How to see the full picture and resist faulty conclusions as a leader

I recently read fictional stories based on real experiences from an Emergency Room doctor. He told a story about a girl who was a meth addict running into the ER with a baby that was almost dead. The addict was a mess with badly scarred arms and missing teeth. And she was not giving any helpful information as to what happened to the baby, causing great frustration among the staff. Just when the child was within a minute of dying, the doctor removed a piece of plastic blocking its airway, bringing the baby back to life.

At that very moment, another woman burst into the treatment room, picked up the baby, and thanked the drug-addicted woman for saving her baby’s life! What?!?! See, this mother was in a parking lot when her baby began to choke, but her keys were locked in her car. The drug addict was in a car nearby with her friends. She quickly grabbed the baby and left for the hospital. The ER staff first saw only an addict. But after seeing the whole picture, they also saw something very different: a life saver.

This story is powerful on so many fronts. But one of the things I was reminded of was to keep looking for the big picture and not just what is easiest to see. As leaders, how can we see a more complete picture of what we are dealing with and decrease the risk of reaching faulty conclusions?

1. Guard against making judgments too quickly.

One of the easiest mistakes we can make is to draw a conclusion too quickly. Just like in the story above, the ER staff looked quickly at the data and reached a conclusion that made sense but was completely wrong.

2. Cognitive biases are very real for everyone, and that means me and you.

A cognitive bias is an error in the way our brains interpret what is happening around us, and yet makes perfect sense at the time. The ER staff had seen enough meth addicts to assume they knew the story unfolding in front of them. But they were wrong.

3. Keep asking yourself, “What may I be missing?”

It only takes a few seconds to resist the instinctive response of reaching a conclusion and instead ask yourself and others if there is something you are missing.

4. Keep in mind, the problem is not always “the problem.”

There are times when we are confronted with a problem, but in reality, it is not the main problem and may only be a symptom. In the story, the addict was not part of “the problem” but was a major part of the solution.

5. Those that are smart, successful, and “experts” may have a harder time.

The more successful and educated we are, the greater the likelihood for missing the big picture and assuming we are correct. The more “correct” we have been over time, the harder it is to think we are “wrong” or are not seeing things correctly.

6. Get the right people into the conversation early.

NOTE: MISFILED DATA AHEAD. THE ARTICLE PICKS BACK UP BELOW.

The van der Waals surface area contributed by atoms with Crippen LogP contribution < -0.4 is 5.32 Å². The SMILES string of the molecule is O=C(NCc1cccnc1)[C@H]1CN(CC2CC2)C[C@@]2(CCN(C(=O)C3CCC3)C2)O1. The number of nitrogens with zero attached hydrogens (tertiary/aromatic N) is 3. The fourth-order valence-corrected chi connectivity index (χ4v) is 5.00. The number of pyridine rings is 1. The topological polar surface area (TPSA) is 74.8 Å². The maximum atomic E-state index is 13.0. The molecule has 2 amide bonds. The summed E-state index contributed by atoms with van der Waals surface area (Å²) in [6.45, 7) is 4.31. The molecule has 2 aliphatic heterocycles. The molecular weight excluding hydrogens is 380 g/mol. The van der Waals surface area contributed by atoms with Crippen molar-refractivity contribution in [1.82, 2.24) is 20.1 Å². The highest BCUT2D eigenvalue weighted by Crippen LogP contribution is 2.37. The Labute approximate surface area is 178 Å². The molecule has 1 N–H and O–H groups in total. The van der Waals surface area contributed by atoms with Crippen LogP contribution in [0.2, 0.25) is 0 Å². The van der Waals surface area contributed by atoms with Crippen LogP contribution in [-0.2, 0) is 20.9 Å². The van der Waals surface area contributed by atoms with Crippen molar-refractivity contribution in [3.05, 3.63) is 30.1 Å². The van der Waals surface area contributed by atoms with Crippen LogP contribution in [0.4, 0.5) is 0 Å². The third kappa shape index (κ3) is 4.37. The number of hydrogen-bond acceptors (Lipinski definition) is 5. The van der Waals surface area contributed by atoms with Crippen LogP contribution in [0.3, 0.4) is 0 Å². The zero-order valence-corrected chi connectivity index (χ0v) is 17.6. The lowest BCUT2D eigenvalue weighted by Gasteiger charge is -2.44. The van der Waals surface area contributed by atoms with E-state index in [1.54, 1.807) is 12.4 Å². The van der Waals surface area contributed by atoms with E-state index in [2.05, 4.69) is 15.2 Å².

It’s not how many people you have involved that can result in better problem-solving, it’s having the right people in the room. This includes people who can see different parts of the problem and those who can see it from different angles.

7. Remember the dangers of time constraints and pressure.

When trying to solve a problem, most of us are not facing the pressures that Emergency Room team was experiencing. But we still do experience time constraints which make us far more vulnerable to missing the complete picture and reaching faulty conclusions.

8. Questions and alternative opinions can often be our best friends.

Yes, there are times when they can be frustrating, especially when we are under pressure or ready to move on from it. But it only takes one well-timed question or alternative opinion to reach a far better solution. If no one is sharing alternatives, consider it a possible warning.

9. Have a greater desire to get it right more than be right.

I have been in meetings where a participant seems to be more interested in being right or perhaps the smartest one in the room, rather than getting it right by listening to others. This requires humility but yields great rewards when trying to avoid faulty conclusions.

In their Harvard Business Review article on “The Hidden Traps in Decision Making,” authors John S. Hammond, Ralph L. Keeney, and Howard Raiffa said it well:

“When it comes to business decisions, there’s rarely such a thing as a no-brainer. Our brains are always at work, sometimes, unfortunately, in ways that hinder rather than help us.”

This blog is reposted with permission from The Center Consulting Group, The Center Consulting Group is a nonprofit Christian organization with a highly trained staff that is passionate about advancing leadership and organizational health.

Written by Jay Desko, Ph.D. Jay Desko is the Executive Director of The Center Consulting Group and has experience in the areas of organizational assessment, leadership coaching, decision-making, and strategic questioning. Jay’s degrees include an M.Ed. in Instructional Systems Design from Pennsylvania State University and a Ph.D. in Organizational Behavior and Leadership from The Union Institute.


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